With recourse to Kitcher’s “Millian argument against the freedom of research”, we have finally argued that there is political asymmetry in this case, adding further support to our conclusion, as this impairs the implementation of policies to counteract shooting bias. Therefore, researchers investigating this problem should be particularly careful in how they interpret and communicate their findings, if they wish to avoid their work becoming misappropriated by right-wing stakeholders and other parties that seek to hinder anti-racist social reforms.
Note, however, that there is an important difference with regard to the studies’ acknowledgement of racial bias among police officers more generally. While James et al., (2016) seem rather committed to the idea of police officers being victims (despite acknowledging that their test persons held implicit racial biases), Fryer (2019) firmly stresses daily racism in police actions.
Please note that the simulation studies we are referring to in this paper are lab simulations conducted with real people in simulated settings at universities, which are very different from the computer simulations models that philosophers of science are more used to examine.
In December 2019, James and her colleagues published a correction of their piece, admitting that: “We did not account for the deeply controversial racial context surrounding the term within race/racism scholarship, and its implication that subordination of communities of color no longer occurs or has been replaced by subordination of whites. In hindsight, our use of the term to describe officers fearing the consequences of being perceived as biased and modifying behavior accordingly would have been better titled ‘The Counter Bias Effect’” (p. 361).
Following our work on gender bias in academia (Leuschner & Fernández Pinto, 2021), we avoid the original statistical terminology of “producer and consumer risks” (see, e.g., Pearson 1933), given that there are no clear producers and consumers in the case at hand. Instead, we prefer the more general wording of “risks of making type I and type II errors.” Nomenclature notwithstanding, this is not supposed to hide the fact that the risks of making type I and type II errors are typically borne by different social groups, i.e., they tend to reflect power relations in society. In the case of research on the shooting bias, the risk of making a type I error (i.e., a false positive error) mainly concerns white people, while the risk of making a type II error (i.e., a false negative error) mainly pertains to Black people. We take then that talking about “risks of making type I and type II errors” is a broader terminology than talking about “producer and consumer risks” (for a more detailed explanation, see Leuschner 2018, pp.1257–1258). We thank an anonymous referee of this journal for recommending the clarification of this point.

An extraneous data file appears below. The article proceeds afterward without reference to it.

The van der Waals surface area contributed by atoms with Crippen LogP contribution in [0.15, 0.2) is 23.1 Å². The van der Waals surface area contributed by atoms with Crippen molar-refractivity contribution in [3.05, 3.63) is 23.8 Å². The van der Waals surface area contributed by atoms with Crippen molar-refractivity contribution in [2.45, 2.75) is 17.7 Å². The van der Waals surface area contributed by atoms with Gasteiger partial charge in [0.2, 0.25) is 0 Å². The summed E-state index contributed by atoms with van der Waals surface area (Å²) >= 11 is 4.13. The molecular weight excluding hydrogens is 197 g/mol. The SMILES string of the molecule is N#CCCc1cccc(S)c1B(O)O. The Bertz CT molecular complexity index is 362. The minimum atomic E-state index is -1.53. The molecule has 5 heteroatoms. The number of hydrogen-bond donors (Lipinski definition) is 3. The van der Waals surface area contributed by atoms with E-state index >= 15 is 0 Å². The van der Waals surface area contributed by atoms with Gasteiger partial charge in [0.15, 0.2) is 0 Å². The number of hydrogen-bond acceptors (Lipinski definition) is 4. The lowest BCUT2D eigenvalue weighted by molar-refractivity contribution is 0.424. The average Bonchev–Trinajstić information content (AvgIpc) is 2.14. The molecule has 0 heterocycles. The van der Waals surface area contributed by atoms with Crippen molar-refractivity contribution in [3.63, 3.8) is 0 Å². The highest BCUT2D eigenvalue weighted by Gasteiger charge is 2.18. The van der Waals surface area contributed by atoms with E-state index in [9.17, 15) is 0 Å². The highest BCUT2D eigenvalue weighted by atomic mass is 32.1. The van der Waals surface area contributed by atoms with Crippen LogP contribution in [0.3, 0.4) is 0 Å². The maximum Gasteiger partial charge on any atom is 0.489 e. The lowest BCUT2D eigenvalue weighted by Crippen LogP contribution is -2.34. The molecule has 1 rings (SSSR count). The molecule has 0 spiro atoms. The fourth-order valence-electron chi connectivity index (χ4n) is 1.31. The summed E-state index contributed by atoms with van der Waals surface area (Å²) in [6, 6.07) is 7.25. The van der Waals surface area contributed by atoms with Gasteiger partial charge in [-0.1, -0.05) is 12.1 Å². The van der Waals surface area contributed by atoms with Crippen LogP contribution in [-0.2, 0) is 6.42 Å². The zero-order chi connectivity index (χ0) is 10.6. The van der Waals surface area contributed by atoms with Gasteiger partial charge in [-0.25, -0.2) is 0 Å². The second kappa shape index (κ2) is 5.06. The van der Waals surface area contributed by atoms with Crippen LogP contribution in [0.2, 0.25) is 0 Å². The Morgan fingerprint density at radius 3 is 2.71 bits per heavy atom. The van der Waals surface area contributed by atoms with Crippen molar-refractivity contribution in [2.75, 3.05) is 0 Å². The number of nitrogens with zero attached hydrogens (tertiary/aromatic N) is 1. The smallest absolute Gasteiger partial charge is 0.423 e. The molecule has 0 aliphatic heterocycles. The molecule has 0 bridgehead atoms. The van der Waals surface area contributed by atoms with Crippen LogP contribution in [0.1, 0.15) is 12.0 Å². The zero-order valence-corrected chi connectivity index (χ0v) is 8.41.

We thank an anonymous referee for supplementing our list of potential consequences of type I and type II errors for the police force and the Black community respectively.
According to Kitcher, epistemic and political asymmetries can be found in a society when “there are sufficiently powerful inclinations to [support the critique], held by sufficiently powerful people” (2001, p.102), so that criticism, even when flawed, is rapidly embraced, and supported by powerful parties and society at large with negative social consequences (see also Leuschner & Fernández Pinto 2021, p. 586).
This corresponds to Kitcher’s political asymmetry (b) according to his taxonomy (2001, p. 97).
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We would particularly like to thank Uljana Feest, Philip Kitcher, Torsten Wilholt, and the audiences at the colloquium of the Interdisciplinary Center for Science and Technology Studies (IZWT) at the University of Wuppertal 2021, the SPSP 2018 in Ghent and at the GAP10 2018 in Cologne for their valuable comments on earlier versions of this paper. Many thanks as well to the editors of this special issue and to the two anonymous reviewers for their thoughtful and pertinent comments. The research for this paper was funded by the Deutsche Forschungsgemeinschaft (DFG) as part of the project “Exploring Dimensions of Epistemic Intimidation”. Each author is responsible for the paper in its entirety, and both authors contributed equally to the final product.
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Leuschner, A., Fernandez Pinto, M. Exploring the limits of dissent: the case of shooting bias. Synthese 200, 326 (2022). https://doi.org/10.1007/s11229-022-03783-y